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Why BBC’s Carcraft investigation should not reflect the motor industry as a whole

Time 8 years ago

James BatchelorWHEN the motor trade appears on national television, I always get a little nervy.

Why? Well, like other industries that sell goods to the general public, the motor industry can often get unfairly tarnished with a bad reputation thanks to sensationalist reporting.

This week we heard about Carcraft being investigated by the BBC One consumer show ‘Your Money, Their Tricks’. This type of investigation works especially well when the subject is a car dealer or business.


Cars like, houses, are big-ticket items and if members of the public feel as though they’ve been ripped off or treated unfairly, they’re unhappy – and understandably so.

In the Carcraft case, undercover reporters investigated claims that descriptions of cars advertised on the company’s website were misleading. They also alleged that underhand tactics were being employed to sell used cars.

Secret filming revealed salespeople saying they were ‘shocked’ they managed to sell any cars because Carcraft’s prices are ‘dearer than the main dealer’. One salesperson even said ‘our prices are pretty nuts’. Tactics were said to include ‘applying pressure’, ‘hurrying’ and ‘desperation’. The BBC also alleged that, despite Carcraft’s website saying cars sold by Carcraft were RAC-accredited, that was not the case.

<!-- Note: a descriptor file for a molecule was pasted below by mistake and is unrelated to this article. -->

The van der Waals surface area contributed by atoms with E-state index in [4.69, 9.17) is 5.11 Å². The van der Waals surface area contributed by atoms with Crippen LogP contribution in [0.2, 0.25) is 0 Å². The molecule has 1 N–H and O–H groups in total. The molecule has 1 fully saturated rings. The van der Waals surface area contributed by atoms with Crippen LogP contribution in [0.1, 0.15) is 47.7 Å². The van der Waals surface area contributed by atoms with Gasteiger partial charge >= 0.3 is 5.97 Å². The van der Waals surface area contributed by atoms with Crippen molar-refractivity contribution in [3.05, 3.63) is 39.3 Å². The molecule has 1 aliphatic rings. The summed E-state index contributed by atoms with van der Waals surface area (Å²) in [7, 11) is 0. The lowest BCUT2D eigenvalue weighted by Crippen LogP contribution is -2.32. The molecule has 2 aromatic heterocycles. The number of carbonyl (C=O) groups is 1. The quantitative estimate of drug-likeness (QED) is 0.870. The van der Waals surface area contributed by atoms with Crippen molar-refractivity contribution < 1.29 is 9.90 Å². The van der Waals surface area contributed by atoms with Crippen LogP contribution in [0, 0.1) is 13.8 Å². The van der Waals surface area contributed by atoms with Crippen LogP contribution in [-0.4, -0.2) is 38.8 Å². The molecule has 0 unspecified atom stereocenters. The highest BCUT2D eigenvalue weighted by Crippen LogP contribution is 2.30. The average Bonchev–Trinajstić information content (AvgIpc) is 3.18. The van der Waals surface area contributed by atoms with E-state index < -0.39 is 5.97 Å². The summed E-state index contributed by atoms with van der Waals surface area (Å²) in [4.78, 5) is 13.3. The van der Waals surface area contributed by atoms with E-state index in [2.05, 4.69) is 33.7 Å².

In a statement, Carcraft said: ‘Our cars are accredited by the RAC which was awarded following comprehensive audits by RAC engineers at all of our preparation centres and involves substantive audits of our cars at every site every month. We always score very high ratings across all our sites.


‘Price alone doesn’t determine a good deal as the part-exchange price and the finance package combined determines the best overall deal and we’re confident that our deals and the quality of cars are aligned to our customer needs.

‘We have strict pricing policies and will review the BBC footage and take action against any individuals that haven’t adhered to our policies. In addition, we are evaluating our training and monitoring procedures.’

Naturally, while this investigation is concerning, what I am more worried about is the overall reputation of the car industry. If Carcraft’s actions are unfairly linked to the industry’s practice as a whole, it would be deeply wrong. As we know, the tactics of one car supermarket do not equal those of other supermarkets or dealers. It’s our job to let the public know this.

 

James Batchelor's avatar

James – or Batch as he’s known – started at Car Dealer in 2010, first as the work experience boy, eventually becoming editor in 2013. He worked for Auto Express as editor-at-large and was the face of Carbuyer’s YouTube reviews. In 2020, he went freelance and now writes for a number of national titles and contributes regularly to Car Dealer.

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